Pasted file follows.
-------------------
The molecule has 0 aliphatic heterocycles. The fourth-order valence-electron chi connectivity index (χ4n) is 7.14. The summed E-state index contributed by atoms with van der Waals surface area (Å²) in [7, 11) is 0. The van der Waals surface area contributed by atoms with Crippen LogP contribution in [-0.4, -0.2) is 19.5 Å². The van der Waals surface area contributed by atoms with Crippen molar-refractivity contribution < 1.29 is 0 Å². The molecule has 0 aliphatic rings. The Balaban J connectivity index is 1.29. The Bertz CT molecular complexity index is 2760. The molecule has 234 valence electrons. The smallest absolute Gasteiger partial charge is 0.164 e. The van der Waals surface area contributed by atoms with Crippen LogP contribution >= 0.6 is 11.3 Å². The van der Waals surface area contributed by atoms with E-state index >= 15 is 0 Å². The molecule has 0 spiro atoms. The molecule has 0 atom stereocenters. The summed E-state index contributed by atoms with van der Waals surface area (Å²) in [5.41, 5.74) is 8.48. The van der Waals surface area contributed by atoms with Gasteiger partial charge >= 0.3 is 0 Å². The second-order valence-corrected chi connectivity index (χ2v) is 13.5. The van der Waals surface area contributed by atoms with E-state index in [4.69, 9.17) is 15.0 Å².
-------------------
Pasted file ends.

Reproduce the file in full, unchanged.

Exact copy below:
The molecule has 0 aliphatic heterocycles. The fourth-order valence-electron chi connectivity index (χ4n) is 7.14. The summed E-state index contributed by atoms with van der Waals surface area (Å²) in [7, 11) is 0. The van der Waals surface area contributed by atoms with Crippen LogP contribution in [-0.4, -0.2) is 19.5 Å². The van der Waals surface area contributed by atoms with Crippen molar-refractivity contribution < 1.29 is 0 Å². The molecule has 0 aliphatic rings. The Balaban J connectivity index is 1.29. The Bertz CT molecular complexity index is 2760. The molecule has 234 valence electrons. The smallest absolute Gasteiger partial charge is 0.164 e. The van der Waals surface area contributed by atoms with Crippen LogP contribution >= 0.6 is 11.3 Å². The van der Waals surface area contributed by atoms with E-state index >= 15 is 0 Å². The molecule has 0 spiro atoms. The molecule has 0 atom stereocenters. The summed E-state index contributed by atoms with van der Waals surface area (Å²) in [5.41, 5.74) is 8.48. The van der Waals surface area contributed by atoms with Gasteiger partial charge >= 0.3 is 0 Å². The second-order valence-corrected chi connectivity index (χ2v) is 13.5. The van der Waals surface area contributed by atoms with E-state index in [4.69, 9.17) is 15.0 Å².